Locality Estimate Year Source 
Western Australia 18 376–35 906 2011–2014 Table 1 and Supplementary Table S1 
South Australia 779–2869 2011 This study 
Lord Howe Island 14 779–18 809 2009 Reid et al. (2013a) 
New Zealand 10 000–15 000 2012 Waugh et al. (2013) 
Île Saint-Paul 113 1984 Roux (1985) 
Global 40 606–73 678   
Locality Estimate Year Source 
Western Australia 18 376–35 906 2011–2014 Table 1 and Supplementary Table S1 
South Australia 779–2869 2011 This study 
Lord Howe Island 14 779–18 809 2009 Reid et al. (2013a) 
New Zealand 10 000–15 000 2012 Waugh et al. (2013) 
Île Saint-Paul 113 1984 Roux (1985) 
Global 40 606–73 678   

Review of known and novel threats

A review of all available published and unpublished data was undertaken to assess the scale and severity of previously identified threats to FFSH populations. Because the surveys of most of the islands visited during this study were the first in over 30 years, data and observations concerning these and other novel threats to breeding populations were also recorded.

Results

Assumptions and limitations

Data on the frequency of breeding are not available for FFSH, so the species was assumed to breed yearly, as has been reported in many (Warham, 1982), but not all shearwater species (Dunlop et al., 2002; Sanz-Aguilar et al., 2010). Estimates of population size, therefore, do not account for birds that may have skipped breeding. Population estimates for South Australian islands (surveyed in November) may be biased low as egg laying may not have been complete (Warham, 1958; Powell et al., 2007).

South Australia

Smith Island (35°00′S, 136°01′E)

Robinson and Parker (1984) first noted ∼150 FFSH pairs breeding at Smith Island in November 1982, alongside 1000 Short-tailed Shearwaters (Copley, 1996). A follow-up survey of Smith Island (40 transects covering the entire surface of the island) on 19–20 November 2011 provided a more accurate assessment of population size: 52 burrows were counted. Shearwater burrow density ranged from 0.000 to 0.125 burrows m−2 (mean: 0.033 ± 0.034). The original island area estimated by Robinson and Parker (1984; 3.6 ha) appears incorrect. Using satellite images, the area suitable for burrowing is estimated to be 13.4 ha (excluding the rocky perimeter), giving an estimate of 4362 ± 712 shearwater burrows.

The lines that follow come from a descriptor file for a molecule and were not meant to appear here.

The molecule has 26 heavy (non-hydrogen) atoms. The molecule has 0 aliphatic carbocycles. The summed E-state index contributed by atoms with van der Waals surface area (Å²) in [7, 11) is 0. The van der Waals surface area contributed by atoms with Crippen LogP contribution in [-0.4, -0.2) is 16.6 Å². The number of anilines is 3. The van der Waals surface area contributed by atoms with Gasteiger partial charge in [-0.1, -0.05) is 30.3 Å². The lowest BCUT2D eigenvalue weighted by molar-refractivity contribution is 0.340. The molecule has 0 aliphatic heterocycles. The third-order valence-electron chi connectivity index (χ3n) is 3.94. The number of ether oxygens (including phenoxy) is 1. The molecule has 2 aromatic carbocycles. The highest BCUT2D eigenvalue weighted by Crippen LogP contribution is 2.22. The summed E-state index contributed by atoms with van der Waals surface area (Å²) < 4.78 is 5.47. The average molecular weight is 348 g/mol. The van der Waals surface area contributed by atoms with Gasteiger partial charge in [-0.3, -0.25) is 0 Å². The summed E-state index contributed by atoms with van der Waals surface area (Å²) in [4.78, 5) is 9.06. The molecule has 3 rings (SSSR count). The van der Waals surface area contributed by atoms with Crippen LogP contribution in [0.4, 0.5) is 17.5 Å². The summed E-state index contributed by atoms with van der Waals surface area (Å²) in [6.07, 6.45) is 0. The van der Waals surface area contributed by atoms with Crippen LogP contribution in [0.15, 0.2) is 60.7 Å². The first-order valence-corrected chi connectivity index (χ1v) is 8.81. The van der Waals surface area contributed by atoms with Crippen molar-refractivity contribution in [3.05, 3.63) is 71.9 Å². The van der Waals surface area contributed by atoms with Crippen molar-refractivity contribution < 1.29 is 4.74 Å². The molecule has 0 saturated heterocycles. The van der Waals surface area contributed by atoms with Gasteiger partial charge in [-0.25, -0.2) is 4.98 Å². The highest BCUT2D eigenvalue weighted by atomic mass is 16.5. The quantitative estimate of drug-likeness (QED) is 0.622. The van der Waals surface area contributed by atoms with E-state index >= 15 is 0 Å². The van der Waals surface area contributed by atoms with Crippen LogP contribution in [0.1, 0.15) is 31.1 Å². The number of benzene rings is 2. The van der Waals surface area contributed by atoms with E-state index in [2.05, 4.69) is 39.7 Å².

Burrow occupancy could not be determined due to equipment malfunction, so the mean occupancy rate recorded on Sandy and Shelter Islands in Western Australia in December 2011 (corrected: 0.370 ± 0.212; see below) was used, as these data were collected in the same year. Using these values, the FFSH breeding population on Smith Island in 2011 is estimated to be 1613 ± 924 pairs (Table 1). While no Short-tailed Shearwaters were seen or heard in November 2011, this does not exclude the possibility some burrows may belong to this species.